Hoffman had an example too: some of the response to a Planning Board vote in May about proposed “missing middle” zoning. The proposal went to a 5-3 defeat at the board, with opposing members – and even some in favor – concerned the zoning would lead to more development without achieving its goals of affordability, inclusivity or sustainability. Hoffman said the vote sparked calls of racism.

“We have big problems to solve, and all we’re doing is calling other people nasty names,” Hoffman said, referring to “just gobsmacking” throwing around of terms of racism and homophobia.

“Too often the people who are loudest about throwing around the terms are just talking about disagreeing with somebody,” Hoffman said.

The text of a introductory letter sent to elected officials and the pledge, adapted by one from the group Safe Medford, as provided by Hoffman:

Dear Elected Official:

Congratulations on being elected or reelected to the Cambridge City Council! After what has often been a contentious election, we are looking forward to ushering in a new spirit of collaboration and civility here in Cambridge and, to this end, are inviting you to sign on to our civility pledge.

We have noted the ways in which the growing level of hostility and verbal and physical violence being promoted from the highest levels of government has seeped down to our own city of Cambridge. We have witnessed name-calling, yelling, distortions and personal attacks in lieu of honest and respectful debate.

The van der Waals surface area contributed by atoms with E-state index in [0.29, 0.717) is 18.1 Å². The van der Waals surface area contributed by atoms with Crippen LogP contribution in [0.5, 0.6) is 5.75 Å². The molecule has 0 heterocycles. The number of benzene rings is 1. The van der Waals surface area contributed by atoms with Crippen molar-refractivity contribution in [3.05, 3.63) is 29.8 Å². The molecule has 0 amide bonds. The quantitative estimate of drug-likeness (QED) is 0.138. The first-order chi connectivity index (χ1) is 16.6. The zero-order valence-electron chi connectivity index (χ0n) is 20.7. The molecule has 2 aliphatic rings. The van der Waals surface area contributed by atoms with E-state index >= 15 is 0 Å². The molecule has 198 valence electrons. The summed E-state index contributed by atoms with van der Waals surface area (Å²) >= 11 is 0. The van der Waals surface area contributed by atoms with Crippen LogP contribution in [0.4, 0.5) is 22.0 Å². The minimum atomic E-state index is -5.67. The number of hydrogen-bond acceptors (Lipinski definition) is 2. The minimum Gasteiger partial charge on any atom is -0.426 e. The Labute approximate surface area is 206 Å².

We are committed to ensuring the physical and psychological safety of all residents of our city. In this spirit, a number of groups are joining together to ask our elected officials to pledge to promote an atmosphere of respect for all at City Council meetings, at School Committee meetings and in all public venues, including emails and social media posts. This certainly does not mean that we cannot have serious, even passionate political debate. It does mean that we will treat each other with civility and acknowledge the inherent dignity of every one of us, in the spirit of our common humanity.

With this pledge, we call upon you, our elected officials, to model this kind of respectful behavior in all your interactions with colleagues and members of the public and to take the responsibility for ensuring that our city representatives be role models for how we treat each other.

Please see the pledge below and indicate your willingness to sign on by notifying us at civilcambridge@vivaldi.net.

Thank you!
Civil Cambridge

We, the undersigned, make this pledge: We commit ourselves as city leaders to maintaining a respectful attitude to all participants in our public meetings and messaging, refraining from abusive name calling, shouting and disparaging of others. We welcome civil debate and sharing of divergent views. We expect no less from those we are affiliated with in their encounters with others about matters of public concern.

Endorsed by: Association of Cambridge Neighborhoods, East Cambridge Planning Team, Fresh Pond Neighborhood Alliance, Harvard Square Neighborhood Association, Porter Square Neighborhood Association